If you've long suspected that the legal system works quite differently for the well-to-do, here's more confirmation. U.S. regulators have accused financial racketeer Allen Stanford and four of his associates of running a massive Ponzi scheme, and helping themselves to 1.6 billion dollars of their investors' money. The investigation is ongoing, but there has been only one arrest. According to Reuters, "A Houston judge ruled on Friday that Laura Pendergest-Holt, the only person arrested in the $8 billion (5.6 billion pounds) Allen Stanford fraud investigation, could walk free after she posted a $300,000 bond."

So while many non-wealthy citizens across the country languish in jails for minor victimless offenses - like failure to pay traffic tickets or marijuana possession, the rich and connected sail out of booking after posting bail. Even after defrauding countless people of over a billion and a half dollars and likely more. Shades of Bernie Maddoff. You remember poor Bernie, right? The admitted thief of over 50 billion dollars, who is enduring confinement in his luxury penthouse while "under arrest"?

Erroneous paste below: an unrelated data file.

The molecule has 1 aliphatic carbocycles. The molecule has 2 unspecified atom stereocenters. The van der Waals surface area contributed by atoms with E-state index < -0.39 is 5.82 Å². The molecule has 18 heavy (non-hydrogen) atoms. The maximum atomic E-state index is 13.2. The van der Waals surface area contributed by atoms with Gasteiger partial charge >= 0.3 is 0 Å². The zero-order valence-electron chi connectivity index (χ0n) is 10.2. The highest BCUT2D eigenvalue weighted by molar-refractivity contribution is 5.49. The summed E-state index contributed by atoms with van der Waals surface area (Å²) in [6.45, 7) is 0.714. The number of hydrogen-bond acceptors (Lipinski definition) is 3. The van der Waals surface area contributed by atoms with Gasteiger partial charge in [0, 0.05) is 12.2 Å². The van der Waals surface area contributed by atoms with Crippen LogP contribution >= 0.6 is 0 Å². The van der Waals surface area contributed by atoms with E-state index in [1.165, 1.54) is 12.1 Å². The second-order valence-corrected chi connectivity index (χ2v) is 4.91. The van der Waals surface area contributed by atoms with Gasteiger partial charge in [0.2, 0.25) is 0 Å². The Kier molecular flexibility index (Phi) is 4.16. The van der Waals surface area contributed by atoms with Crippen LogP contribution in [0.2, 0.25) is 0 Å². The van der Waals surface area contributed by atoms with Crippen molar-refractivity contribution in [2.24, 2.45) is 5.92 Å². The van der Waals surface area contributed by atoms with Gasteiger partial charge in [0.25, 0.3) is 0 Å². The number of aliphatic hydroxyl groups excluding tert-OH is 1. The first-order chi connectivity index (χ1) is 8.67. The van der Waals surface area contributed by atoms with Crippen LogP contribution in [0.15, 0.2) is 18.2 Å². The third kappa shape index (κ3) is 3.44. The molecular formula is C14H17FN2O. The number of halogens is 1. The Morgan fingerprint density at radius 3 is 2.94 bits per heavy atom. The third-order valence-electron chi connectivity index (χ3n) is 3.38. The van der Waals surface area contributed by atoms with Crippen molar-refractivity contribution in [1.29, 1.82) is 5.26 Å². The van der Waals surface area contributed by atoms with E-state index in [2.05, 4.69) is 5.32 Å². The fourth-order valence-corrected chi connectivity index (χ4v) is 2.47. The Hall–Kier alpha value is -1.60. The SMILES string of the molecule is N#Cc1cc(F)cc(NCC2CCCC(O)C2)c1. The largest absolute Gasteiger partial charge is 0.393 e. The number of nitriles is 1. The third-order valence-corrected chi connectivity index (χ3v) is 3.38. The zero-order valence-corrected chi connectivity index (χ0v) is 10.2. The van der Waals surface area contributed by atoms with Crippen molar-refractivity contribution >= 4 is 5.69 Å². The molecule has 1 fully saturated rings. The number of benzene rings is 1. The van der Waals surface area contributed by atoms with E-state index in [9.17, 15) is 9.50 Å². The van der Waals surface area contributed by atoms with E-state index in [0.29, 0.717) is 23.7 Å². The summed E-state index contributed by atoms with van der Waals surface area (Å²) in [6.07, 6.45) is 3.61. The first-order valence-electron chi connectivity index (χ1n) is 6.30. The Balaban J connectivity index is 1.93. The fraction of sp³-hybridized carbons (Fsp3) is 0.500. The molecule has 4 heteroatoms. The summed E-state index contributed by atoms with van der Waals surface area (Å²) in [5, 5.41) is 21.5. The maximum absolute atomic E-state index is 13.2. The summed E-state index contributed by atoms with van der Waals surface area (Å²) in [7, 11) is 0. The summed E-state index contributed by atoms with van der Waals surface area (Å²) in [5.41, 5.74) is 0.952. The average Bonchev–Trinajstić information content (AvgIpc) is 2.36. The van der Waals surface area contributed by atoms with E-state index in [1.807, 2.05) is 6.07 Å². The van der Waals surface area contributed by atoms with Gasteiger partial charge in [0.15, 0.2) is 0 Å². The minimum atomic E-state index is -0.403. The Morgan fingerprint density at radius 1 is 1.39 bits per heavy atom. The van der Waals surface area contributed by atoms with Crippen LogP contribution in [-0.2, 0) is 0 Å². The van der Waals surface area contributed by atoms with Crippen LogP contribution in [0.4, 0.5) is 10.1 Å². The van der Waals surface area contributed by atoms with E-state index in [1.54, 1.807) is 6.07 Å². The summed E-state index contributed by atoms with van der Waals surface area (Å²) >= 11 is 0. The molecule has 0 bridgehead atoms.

In the above situations, none of the defendants or suspects have had any of their properties or assets seized. Stanford owns at least several substantial properties worldwide, and Maddoff was busy shipping art, jewelry, and valuables to family members just as fast as he could. Federal and state authorities have not gone after any of these assets.

But in rural Tennessee, an epidemiologist, farmer and small-scale medical marijuana grower is having his 187 acre family farm seized by the government because of the cannabis plants. In spite of the fact that he didn't sell any marijuana to anyone. I'm sure the fact that the farm happens to be prime real estate bordering the Natchez Parkway is just a coincidence. And in Louisiana, a homeless man has received a 10-year prison sentence for stealing $100.00, then returning it out of guilt before contacting the police.